Often people think they have to make drastic changes all at once to get results.
But SMALL CHANGES ARE KEY!
Especially when it comes to diet.
I’ve had a lot of people say to me recently that they don’t like being hungry – and losing weight requires you to be hungry like all the time.
I care to disagree.
Drastic calorie cuts will cause you to feel hungry. But losing weight and getting healthy isn’t just about calories in vs. calories out.
Honestly, you can feel hungry eating 1,000 too many calories if you aren’t eating the RIGHT types of calories.
And truly you shouldn’t feel miserable while eating well. Eating well CAN and SHOULD be enjoyable.
Here are 5 changes you need to make that don’t involve cutting calories:
1. Cut out processed crap, but don’t cut out the meals you love. Slowly rid your kitchen of processed and pre-made foods. That doesn’t mean you can’t still occasionally indulge in mac and cheese…It just means you will be better off having homemade mac and cheese then something pre-made with a ton of preservatives. Make adjustments to those recipes you enjoy! Love mexican pizza? Try it on a cauliflower crust. Create huge results by just home making those meals you love!
2. Focus on meats and veggies, but they can TASTE GOOD. Eating healthy doesn’t mean cutting out flavor. While you want to focus your diet on meat and veggies that doesn’t have to mean plain chicken breast and steamed broccoli. Use some full fat cheese. Make sauces and dressing. There are tons of healthy ways to make your meals flavorful. I love adding guacamole and salsa to salads as dressings. I use tamari and sesame oil to make stir fries. I pack meals with flavor without adding any crap! Just avoid any pre-made seasonings and sauces that add in preservatives, vegetable oil or other crap.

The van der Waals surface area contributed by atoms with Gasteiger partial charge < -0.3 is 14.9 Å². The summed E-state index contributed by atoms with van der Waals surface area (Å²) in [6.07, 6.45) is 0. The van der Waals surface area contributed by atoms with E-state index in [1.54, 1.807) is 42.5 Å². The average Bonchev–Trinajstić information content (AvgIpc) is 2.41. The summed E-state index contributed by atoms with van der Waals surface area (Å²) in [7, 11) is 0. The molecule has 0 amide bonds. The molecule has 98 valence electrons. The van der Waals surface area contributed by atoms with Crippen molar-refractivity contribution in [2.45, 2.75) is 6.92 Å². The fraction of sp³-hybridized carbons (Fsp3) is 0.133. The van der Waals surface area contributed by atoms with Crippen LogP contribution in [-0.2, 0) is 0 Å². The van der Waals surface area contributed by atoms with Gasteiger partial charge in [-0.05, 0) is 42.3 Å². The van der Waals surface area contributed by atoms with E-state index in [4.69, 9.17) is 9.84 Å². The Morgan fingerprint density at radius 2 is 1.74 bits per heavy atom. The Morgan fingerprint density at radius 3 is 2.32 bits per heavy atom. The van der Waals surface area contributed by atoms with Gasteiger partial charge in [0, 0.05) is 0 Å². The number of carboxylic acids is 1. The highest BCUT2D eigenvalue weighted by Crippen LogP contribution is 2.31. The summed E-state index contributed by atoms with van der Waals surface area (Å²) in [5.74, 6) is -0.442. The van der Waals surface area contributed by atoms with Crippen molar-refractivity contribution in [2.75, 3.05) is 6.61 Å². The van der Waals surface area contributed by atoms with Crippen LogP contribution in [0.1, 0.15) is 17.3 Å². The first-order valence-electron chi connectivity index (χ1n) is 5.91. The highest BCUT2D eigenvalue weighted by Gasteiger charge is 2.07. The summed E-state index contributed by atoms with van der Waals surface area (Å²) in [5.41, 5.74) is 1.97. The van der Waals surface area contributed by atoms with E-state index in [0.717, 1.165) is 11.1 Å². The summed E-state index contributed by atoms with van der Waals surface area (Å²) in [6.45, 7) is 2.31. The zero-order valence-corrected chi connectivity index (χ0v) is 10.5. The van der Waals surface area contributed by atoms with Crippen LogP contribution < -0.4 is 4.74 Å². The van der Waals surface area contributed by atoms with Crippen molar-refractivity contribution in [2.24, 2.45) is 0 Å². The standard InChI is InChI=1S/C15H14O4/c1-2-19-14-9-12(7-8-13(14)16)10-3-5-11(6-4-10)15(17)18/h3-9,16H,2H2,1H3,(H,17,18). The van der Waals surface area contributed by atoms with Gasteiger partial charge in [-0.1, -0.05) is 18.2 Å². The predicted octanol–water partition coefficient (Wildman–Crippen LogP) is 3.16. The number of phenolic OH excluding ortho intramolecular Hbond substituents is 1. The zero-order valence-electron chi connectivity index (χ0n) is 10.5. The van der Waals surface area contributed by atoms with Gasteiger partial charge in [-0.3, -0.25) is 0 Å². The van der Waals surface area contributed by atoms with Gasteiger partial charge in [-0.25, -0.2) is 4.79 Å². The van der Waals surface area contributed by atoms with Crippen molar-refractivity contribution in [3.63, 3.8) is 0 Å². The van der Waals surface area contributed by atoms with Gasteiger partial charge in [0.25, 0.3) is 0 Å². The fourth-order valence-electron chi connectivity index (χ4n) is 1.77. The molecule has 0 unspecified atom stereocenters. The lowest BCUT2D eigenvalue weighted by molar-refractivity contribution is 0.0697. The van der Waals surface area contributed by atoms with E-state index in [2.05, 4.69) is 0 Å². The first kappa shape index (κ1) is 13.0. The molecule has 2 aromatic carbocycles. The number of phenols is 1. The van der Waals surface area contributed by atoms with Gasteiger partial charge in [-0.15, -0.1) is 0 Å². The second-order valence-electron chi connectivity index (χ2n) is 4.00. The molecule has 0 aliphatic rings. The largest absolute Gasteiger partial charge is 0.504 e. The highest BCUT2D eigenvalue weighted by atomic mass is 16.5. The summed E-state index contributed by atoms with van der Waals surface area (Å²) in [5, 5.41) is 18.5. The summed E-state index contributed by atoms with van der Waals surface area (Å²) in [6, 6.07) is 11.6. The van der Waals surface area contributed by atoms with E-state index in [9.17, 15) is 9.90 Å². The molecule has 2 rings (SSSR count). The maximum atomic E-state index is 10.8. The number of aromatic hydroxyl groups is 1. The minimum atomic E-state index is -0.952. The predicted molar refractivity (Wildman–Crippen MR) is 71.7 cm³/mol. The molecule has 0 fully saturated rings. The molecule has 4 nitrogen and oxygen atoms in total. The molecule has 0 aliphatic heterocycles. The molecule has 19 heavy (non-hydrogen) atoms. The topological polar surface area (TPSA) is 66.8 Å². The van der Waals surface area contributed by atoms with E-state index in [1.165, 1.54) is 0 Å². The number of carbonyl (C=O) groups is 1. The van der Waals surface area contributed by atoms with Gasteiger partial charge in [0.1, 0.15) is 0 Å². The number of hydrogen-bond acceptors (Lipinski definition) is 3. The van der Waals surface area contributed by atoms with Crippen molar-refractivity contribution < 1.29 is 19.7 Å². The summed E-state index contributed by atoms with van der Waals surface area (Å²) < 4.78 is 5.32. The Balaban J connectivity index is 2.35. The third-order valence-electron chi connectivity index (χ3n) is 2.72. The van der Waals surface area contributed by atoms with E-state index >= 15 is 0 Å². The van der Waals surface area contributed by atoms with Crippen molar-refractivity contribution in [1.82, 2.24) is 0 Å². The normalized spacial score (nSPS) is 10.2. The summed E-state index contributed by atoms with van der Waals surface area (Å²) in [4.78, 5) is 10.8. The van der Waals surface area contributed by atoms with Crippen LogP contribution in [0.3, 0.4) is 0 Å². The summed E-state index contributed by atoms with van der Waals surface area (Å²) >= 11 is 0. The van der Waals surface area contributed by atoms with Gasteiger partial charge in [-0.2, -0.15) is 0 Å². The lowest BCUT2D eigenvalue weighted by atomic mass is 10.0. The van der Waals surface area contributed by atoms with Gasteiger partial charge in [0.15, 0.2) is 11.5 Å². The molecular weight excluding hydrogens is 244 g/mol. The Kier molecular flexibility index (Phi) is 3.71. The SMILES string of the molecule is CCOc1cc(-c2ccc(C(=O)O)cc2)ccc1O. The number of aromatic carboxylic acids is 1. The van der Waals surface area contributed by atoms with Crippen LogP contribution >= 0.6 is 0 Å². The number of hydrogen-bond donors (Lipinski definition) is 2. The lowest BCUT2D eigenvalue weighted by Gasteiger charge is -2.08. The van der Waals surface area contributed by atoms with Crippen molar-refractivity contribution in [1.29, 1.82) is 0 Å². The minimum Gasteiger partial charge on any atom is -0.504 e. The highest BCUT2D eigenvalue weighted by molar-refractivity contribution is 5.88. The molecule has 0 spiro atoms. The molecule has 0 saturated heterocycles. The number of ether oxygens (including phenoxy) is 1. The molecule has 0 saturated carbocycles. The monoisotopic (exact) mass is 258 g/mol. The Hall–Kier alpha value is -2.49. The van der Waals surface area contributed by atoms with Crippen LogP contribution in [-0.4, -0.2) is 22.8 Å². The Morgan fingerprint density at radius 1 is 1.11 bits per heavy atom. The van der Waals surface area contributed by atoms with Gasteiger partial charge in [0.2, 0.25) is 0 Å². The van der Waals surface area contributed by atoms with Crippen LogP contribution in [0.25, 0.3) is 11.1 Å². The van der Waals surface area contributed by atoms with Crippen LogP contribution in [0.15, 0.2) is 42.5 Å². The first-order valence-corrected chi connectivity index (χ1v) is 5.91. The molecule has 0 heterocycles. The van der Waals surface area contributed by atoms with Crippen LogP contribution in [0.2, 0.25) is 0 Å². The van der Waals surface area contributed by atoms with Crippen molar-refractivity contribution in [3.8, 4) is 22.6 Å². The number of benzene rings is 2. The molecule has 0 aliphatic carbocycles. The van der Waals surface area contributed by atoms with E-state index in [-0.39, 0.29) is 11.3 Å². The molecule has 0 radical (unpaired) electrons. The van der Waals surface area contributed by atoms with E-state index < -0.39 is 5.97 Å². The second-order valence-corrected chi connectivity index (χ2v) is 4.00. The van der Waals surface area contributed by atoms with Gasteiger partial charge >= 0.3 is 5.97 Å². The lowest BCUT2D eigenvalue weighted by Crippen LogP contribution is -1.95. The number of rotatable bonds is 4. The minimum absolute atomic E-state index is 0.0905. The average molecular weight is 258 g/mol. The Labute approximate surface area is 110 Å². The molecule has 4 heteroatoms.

3. Satisfy cravings. Cravings come in lots of different forms. And if you don’t satisfy them, you are going to end up giving up on your diet and binging because you feel to restricted. Satisfying your cravings also doesn’t have to mean eating badly. Craving something sweet? Eat a piece of fruit or some dark chocolate. Here is one of my favorite sweet, salty and fatty healthy treats – Sea Salt Dark Chocolate Macadamia Nut Bark. Craving something savory? What about some veggies in a homemade dip? Or some salted nuts (heck even coat them in some other seasonings). Or some kale chips. There are tons of ways to satisfy your cravings without eating badly. And sometimes maybe you do have a specific burrito craving and need the real thing. Then get it and get right back on track. Not feeling restricted is key to sticking with your diet in the long run! It isn’t being perfect one day, it is about the big picture.
4. Plan and choose recipes that you enjoy. Often I think we just slap together healthy things without worrying about how they taste. And, at first, that works because we are motivated. But after a while, we stop wanting to eat the boring, bland meals. We start to miss comfort foods. That is why it is important to make meals that you enjoy! Choose recipes that mimic or remind you of those foods you love. No they won’t be exactly the same, but they will taste good and keep you going even when your initial motivation wears off. Plus, it can be fun to find new creative ways to use healthy ingredients. I love the challenge of trying to use the same few ingredients in different ways!
5. Eat the things you love in moderation. Don’t be afraid to cheat. Often when we do cheat we make ourselves feel so guilty about it that we don’t even enjoy it (and sometimes we even make ourselves feel so bad that we start binging instead of getting back on track). Take time to enjoy those foods you love. Just exercise moderation and/or make healthier swaps whenever possible. But don’t completely restrict yourself!
Notice one thing with all five tips…All of these changes focus on continuing to enjoy your food. Dieting shouldn’t make you feel like you are suffering or missing out. You should be able to enjoy eating well!
For more tips to help you eat well, check out these Healthy Eating Guidelines.